Year Inducted: 1964 (Veterans Committee)
Most players have very simple careers-they play only offensive or pitching positions for their entire careers. Not everyone falls into that category. Babe Ruth, as an example, is famous for starting his career as a left-handed pitcher for the Red Sox. As a more contemporary example, Rick Ankiel started as a pitcher and then became an outfielder. Ankiel and Ruth are the only players to have won 10 games as a pitcher and hit 10 homeruns as a position player in a season. However, there was one man who pulled off the switch in the 1800s, before the Bambino was an actual bambino. That man was John Montgomery Ward.
To analyze Ward’s career in a study like this is tricky. He spent 7 years as a starting pitcher, tossing almost 2500 innings of 2.10 ERA ball. He also spent time in the field when he wasn’t pitching, and in 1880 (after throwing 921 innings in 2 (!) seasons), he began to feel arm soreness and started a slow switch to position player. In 1884, while sliding into a base, he damaged his arm enough to end his pitching career entirely and should have missed the rest of the season. However, he taught himself how to hit and throw left handed, and became his team’s everyday centerfielder for the remainder of the year before becoming the primary shortstop the next season.
The Hall of Fame’s register goes by the position where a player played the most games in his career. For the purposes of this study, players were put where they were historically known. That’s why, when they come up, Ernie Banks will be listed as a shortstop and Rod Carew as a second baseman despite both players primarily playing first base. Ward was a tough decision to make, but due to some very small totals as a pitcher (which would happen in only 2500 innings), it made the most sense to view him as a shortstop.
Offensively, Ward was not much to write home about. In his career, he hit .275/.314/.341 for a wRC+ of only 97. Despite the seemingly low average, Ward was able to rack up over 2000 hits in his career, including 231 doubles, 96 triples and 26 home runs. He was also a major threat on the bases. Stolen bases weren’t an officially kept stat during most of Ward’s career (being counted officially beginning with the 1886 season), and Ward was still able to officially steal over 500 bases. Fangraphs has him rated as a +48 runs on the basepaths, an incredible number given how few years he played where stats like that could be calculated.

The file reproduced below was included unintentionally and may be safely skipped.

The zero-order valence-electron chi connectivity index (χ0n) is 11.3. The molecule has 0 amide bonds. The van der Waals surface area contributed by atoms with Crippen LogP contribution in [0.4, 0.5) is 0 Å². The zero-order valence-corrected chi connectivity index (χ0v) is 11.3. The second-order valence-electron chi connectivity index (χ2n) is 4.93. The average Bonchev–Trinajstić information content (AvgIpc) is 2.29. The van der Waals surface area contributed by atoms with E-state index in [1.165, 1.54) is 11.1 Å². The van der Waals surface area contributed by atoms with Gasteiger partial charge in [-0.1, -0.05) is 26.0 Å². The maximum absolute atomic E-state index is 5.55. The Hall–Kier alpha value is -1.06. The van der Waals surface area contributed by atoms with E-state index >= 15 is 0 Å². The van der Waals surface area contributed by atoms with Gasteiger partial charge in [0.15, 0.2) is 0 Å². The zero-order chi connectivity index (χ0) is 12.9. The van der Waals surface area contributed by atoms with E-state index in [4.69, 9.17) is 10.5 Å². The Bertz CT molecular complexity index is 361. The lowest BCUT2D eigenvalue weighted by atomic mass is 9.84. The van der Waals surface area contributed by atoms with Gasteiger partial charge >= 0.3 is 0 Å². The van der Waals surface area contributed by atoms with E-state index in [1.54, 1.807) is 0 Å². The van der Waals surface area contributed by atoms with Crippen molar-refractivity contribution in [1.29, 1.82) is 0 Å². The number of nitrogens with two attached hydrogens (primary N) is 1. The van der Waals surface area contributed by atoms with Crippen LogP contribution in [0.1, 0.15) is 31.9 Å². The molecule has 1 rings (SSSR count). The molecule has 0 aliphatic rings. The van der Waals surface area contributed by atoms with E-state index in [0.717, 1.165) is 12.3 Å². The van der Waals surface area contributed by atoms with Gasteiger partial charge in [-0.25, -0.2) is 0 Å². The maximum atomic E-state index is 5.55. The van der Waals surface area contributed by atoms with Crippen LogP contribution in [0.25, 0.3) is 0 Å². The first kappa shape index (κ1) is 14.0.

Defensively, Ward scores well too. He was worth +75 fielding runs according to Fangraphs. This makes sense, seeing how as a former pitcher he had a strong arm (once fully rehabbed) and his speed gave him excellent range. So overall, he was a very good player. He ranks lowly due to the fact that he didn’t play the field very much due to his odd career arc and arm injuries that caused him to hit for below league average production.
However, Ward became a very important person to the early part of the game. It’d be difficult to address everything he did in this space, but the highlights are thus: He became a full-fledged lawyer with a degree from Columbia University and used his skills to form the first players’ union (ever for any sport) and fought hard for players’ rights. This included challenging the Reserve Clause, which was what tied players to one team even after a contract was up. Ward fought hard, though admittedly unsuccessfully, to remove the Reserve Clause, even setting up the Player’s League as a way for players to take part in revenue sharing (it lasted a year as the owners of the teams didn’t get enough money). Ward’s bravery, intelligence and skill as a lawyer helped him become someone that is deserving of a place in the Hall of Fame.
Stay tuned for the next update.
On deck 7/22/16 this second baseman is still coaching for the Cardinals.